. I look for the standard reply from a waiter or store clerk, and if it's something vaguely different from what I am expecting, I don't understand. Then I meet other backpackers, time and time again, who seems to speak pretty good Spanish. Better than me. I ask them how long they've been travelling in Latin America, and the answer is often "two or three months". "Did you know any Spanish before you came down here?" "Nope, zip, zero, nada, cerveza". It's all very frustrating. Maybe I am not trying hard enough? I am just hoping that I will wake up one morning when it all suddenly makes sense. Breaking the barrier..., sort of.
I'm back to Spanish school once again. I have signed up for a two weeks course here in Mendoza. The one week I did back in Guatemala, at the start of my trip, didn't really help much as I knew absolutely nothing when I started. So I promised myself to try again a bit later on. On the first day at school, I have to do an exam to decide my level. Basic, intermediate or advanced. I end up in the "basic" group, with people who have more or less just arrived in Latin America. Isn't that just great! No entiendo (I don't understand). Or "No Nintendo" that is, if you are really clueless.
But it's not all bad. After a few days at school I feel I am making progress. Slooooowly. Some of the most useful verbs starts to stick, and things I haven't been able to figure out for months suddenly makes sense to me. But I still have a long, long, long, way to go.
I also get a boost one day when I go to a few wineries to sample the local Tinto and Blanco (we are after all in Argentinas most famous vine district)
. With me are James from Calgary, as well as three Swedish guys and two girls from Germany and Austria. The guide at the winery only speaks Spanish, and since the three Swedish guys and the two girls doesn't understand any Spanish at all, James tries to translate. The only problem is that James Spanish skills is worse than mine, and since I understood more or less everything the guide said, it's now easy for me to see that James doesn't have a clue. His whole translation is more or less wrong. I don't bother to say anything, but instead think to myself... "Maybe that's it? Maybe all those people I have met who seems to speak Spanish really doesn't have a clue. Maybe they are just pretending, or for some unexplainable reason really believe they know the language. Yes that must be it!" I leave the winery whistling the tunes of "Won't Get Fooled Again" by The Who. Well, it's probably not that easy, but for once it felt good to be the only one who understood. You selfish bastard!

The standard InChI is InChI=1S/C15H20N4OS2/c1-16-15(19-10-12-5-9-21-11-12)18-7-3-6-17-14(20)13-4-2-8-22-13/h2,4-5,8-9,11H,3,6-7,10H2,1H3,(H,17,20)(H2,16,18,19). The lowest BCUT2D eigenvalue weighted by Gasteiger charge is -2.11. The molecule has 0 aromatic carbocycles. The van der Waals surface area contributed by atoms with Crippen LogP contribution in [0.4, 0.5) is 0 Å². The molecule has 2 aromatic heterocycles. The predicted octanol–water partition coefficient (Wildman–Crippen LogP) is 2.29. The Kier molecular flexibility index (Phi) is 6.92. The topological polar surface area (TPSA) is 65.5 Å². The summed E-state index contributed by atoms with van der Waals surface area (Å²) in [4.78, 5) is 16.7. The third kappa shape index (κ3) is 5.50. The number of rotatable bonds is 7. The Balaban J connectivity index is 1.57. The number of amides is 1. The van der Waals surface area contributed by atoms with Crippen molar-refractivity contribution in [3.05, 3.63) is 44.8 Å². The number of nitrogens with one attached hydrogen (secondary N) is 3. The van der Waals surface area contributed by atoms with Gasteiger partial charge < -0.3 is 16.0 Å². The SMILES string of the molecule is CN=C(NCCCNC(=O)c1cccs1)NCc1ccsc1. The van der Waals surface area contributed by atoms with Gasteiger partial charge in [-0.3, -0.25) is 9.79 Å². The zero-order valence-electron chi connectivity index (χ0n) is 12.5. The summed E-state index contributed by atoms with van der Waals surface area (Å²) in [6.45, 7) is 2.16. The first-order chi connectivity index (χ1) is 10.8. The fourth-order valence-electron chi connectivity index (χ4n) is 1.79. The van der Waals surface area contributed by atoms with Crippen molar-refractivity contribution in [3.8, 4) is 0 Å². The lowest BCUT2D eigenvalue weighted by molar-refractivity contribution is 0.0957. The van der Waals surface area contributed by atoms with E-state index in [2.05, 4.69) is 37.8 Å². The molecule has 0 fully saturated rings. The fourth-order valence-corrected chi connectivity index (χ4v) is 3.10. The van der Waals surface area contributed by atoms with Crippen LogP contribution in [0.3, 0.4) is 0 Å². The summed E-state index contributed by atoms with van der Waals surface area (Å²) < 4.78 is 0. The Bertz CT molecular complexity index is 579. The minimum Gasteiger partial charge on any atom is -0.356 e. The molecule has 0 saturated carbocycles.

¿Cómo se dice? ¿Cómo se dice? ¿Cómo se dice? (How do you say?). After seven and a half months down here (including one month in Portugese speaking Brazil), shouldn't I really know more Spanish than I currently do? Maybe I am just the most slow learning person ever? I have the motivation to learn the language..., I think, as it's a possibility that I one day will live in a Spanish speaking country. In Spain, or maybe even in a country down here. But nothing sticks in my head. I sometimes watch TV in Spanish, or English programs with Spanish subtitles. I go to the Cinema. Now and then I read newspapers in Spanish. There's only tiny pieces left of my Latin American Spanish phrasebook and dictionary. But nothing seems to help. Conjugating verbs and all the different sentence structures mess up my 35 year old head. I try and speak to the locals, but very often get stuck after a few standard phrases. So we either stop talking, or switch to English if that's an option. Which is not very often, as not that many speak English